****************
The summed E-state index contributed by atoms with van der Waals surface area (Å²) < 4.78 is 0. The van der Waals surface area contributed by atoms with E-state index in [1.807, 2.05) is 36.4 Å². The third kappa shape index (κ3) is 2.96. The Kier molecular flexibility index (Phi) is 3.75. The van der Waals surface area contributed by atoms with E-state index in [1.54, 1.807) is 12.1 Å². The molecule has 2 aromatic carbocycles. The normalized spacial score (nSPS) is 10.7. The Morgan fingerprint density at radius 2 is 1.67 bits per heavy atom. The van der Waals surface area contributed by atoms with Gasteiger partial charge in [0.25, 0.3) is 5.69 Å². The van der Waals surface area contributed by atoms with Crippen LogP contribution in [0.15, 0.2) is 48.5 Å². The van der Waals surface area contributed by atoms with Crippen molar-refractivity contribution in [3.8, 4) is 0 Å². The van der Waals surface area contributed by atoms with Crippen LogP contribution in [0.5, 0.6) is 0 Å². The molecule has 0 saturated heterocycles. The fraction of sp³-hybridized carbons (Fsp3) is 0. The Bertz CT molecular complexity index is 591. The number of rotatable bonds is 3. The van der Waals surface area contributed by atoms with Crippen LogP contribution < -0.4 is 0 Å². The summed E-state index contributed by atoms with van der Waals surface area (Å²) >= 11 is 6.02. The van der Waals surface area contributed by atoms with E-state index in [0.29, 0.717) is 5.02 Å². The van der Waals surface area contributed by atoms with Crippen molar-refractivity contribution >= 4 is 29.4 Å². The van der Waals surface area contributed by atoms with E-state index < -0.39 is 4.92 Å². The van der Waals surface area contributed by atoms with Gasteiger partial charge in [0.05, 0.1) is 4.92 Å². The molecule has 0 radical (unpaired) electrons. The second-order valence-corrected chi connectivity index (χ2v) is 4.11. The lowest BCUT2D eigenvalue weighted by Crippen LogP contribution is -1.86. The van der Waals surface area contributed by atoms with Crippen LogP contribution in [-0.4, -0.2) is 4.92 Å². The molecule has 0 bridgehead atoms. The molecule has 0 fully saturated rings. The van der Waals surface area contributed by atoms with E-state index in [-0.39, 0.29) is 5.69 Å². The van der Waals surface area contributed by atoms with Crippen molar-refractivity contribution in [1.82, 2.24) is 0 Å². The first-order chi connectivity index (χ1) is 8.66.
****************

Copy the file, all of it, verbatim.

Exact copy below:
The summed E-state index contributed by atoms with van der Waals surface area (Å²) < 4.78 is 0. The van der Waals surface area contributed by atoms with E-state index in [1.807, 2.05) is 36.4 Å². The third kappa shape index (κ3) is 2.96. The Kier molecular flexibility index (Phi) is 3.75. The van der Waals surface area contributed by atoms with E-state index in [1.54, 1.807) is 12.1 Å². The molecule has 2 aromatic carbocycles. The normalized spacial score (nSPS) is 10.7. The Morgan fingerprint density at radius 2 is 1.67 bits per heavy atom. The van der Waals surface area contributed by atoms with Gasteiger partial charge in [0.25, 0.3) is 5.69 Å². The van der Waals surface area contributed by atoms with Crippen LogP contribution in [0.15, 0.2) is 48.5 Å². The van der Waals surface area contributed by atoms with Crippen molar-refractivity contribution in [3.8, 4) is 0 Å². The van der Waals surface area contributed by atoms with Crippen LogP contribution in [0.5, 0.6) is 0 Å². The molecule has 0 saturated heterocycles. The fraction of sp³-hybridized carbons (Fsp3) is 0. The Bertz CT molecular complexity index is 591. The number of rotatable bonds is 3. The van der Waals surface area contributed by atoms with Crippen LogP contribution < -0.4 is 0 Å². The summed E-state index contributed by atoms with van der Waals surface area (Å²) >= 11 is 6.02. The van der Waals surface area contributed by atoms with E-state index in [0.29, 0.717) is 5.02 Å². The van der Waals surface area contributed by atoms with Crippen molar-refractivity contribution >= 4 is 29.4 Å². The van der Waals surface area contributed by atoms with E-state index < -0.39 is 4.92 Å². The van der Waals surface area contributed by atoms with Gasteiger partial charge in [0.05, 0.1) is 4.92 Å². The molecule has 0 radical (unpaired) electrons. The second-order valence-corrected chi connectivity index (χ2v) is 4.11. The lowest BCUT2D eigenvalue weighted by Crippen LogP contribution is -1.86. The van der Waals surface area contributed by atoms with Crippen LogP contribution in [-0.4, -0.2) is 4.92 Å². The molecule has 0 bridgehead atoms. The molecule has 0 fully saturated rings. The van der Waals surface area contributed by atoms with E-state index in [-0.39, 0.29) is 5.69 Å². The van der Waals surface area contributed by atoms with Crippen molar-refractivity contribution in [1.82, 2.24) is 0 Å². The first-order chi connectivity index (χ1) is 8.66.